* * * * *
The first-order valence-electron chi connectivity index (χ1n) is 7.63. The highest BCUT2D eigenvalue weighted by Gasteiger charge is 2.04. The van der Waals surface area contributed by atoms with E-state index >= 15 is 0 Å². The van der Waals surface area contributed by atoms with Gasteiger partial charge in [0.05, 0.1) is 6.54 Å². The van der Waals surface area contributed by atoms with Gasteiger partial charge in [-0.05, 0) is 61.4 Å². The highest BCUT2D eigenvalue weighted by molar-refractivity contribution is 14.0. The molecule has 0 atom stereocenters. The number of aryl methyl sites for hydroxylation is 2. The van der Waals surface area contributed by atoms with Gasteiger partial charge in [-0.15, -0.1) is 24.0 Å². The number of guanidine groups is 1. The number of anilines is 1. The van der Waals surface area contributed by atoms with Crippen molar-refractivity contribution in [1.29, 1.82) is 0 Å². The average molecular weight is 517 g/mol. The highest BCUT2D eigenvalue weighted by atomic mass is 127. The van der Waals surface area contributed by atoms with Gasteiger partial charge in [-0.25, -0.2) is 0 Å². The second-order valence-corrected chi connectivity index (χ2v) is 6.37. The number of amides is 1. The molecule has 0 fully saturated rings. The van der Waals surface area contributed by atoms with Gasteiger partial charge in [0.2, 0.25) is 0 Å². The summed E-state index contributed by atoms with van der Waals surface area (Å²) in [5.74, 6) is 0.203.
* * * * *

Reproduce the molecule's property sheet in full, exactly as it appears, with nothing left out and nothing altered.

The first-order valence-electron chi connectivity index (χ1n) is 7.63. The highest BCUT2D eigenvalue weighted by Gasteiger charge is 2.04. The van der Waals surface area contributed by atoms with E-state index >= 15 is 0 Å². The van der Waals surface area contributed by atoms with Gasteiger partial charge in [0.05, 0.1) is 6.54 Å². The van der Waals surface area contributed by atoms with Gasteiger partial charge in [-0.05, 0) is 61.4 Å². The highest BCUT2D eigenvalue weighted by molar-refractivity contribution is 14.0. The molecule has 0 atom stereocenters. The number of aryl methyl sites for hydroxylation is 2. The van der Waals surface area contributed by atoms with Gasteiger partial charge in [-0.15, -0.1) is 24.0 Å². The number of guanidine groups is 1. The number of anilines is 1. The van der Waals surface area contributed by atoms with Crippen molar-refractivity contribution in [1.29, 1.82) is 0 Å². The average molecular weight is 517 g/mol. The highest BCUT2D eigenvalue weighted by atomic mass is 127. The van der Waals surface area contributed by atoms with Gasteiger partial charge in [-0.25, -0.2) is 0 Å². The second-order valence-corrected chi connectivity index (χ2v) is 6.37. The number of amides is 1. The molecule has 0 fully saturated rings. The van der Waals surface area contributed by atoms with Gasteiger partial charge in [0.2, 0.25) is 0 Å². The summed E-state index contributed by atoms with van der Waals surface area (Å²) in [5.74, 6) is 0.203.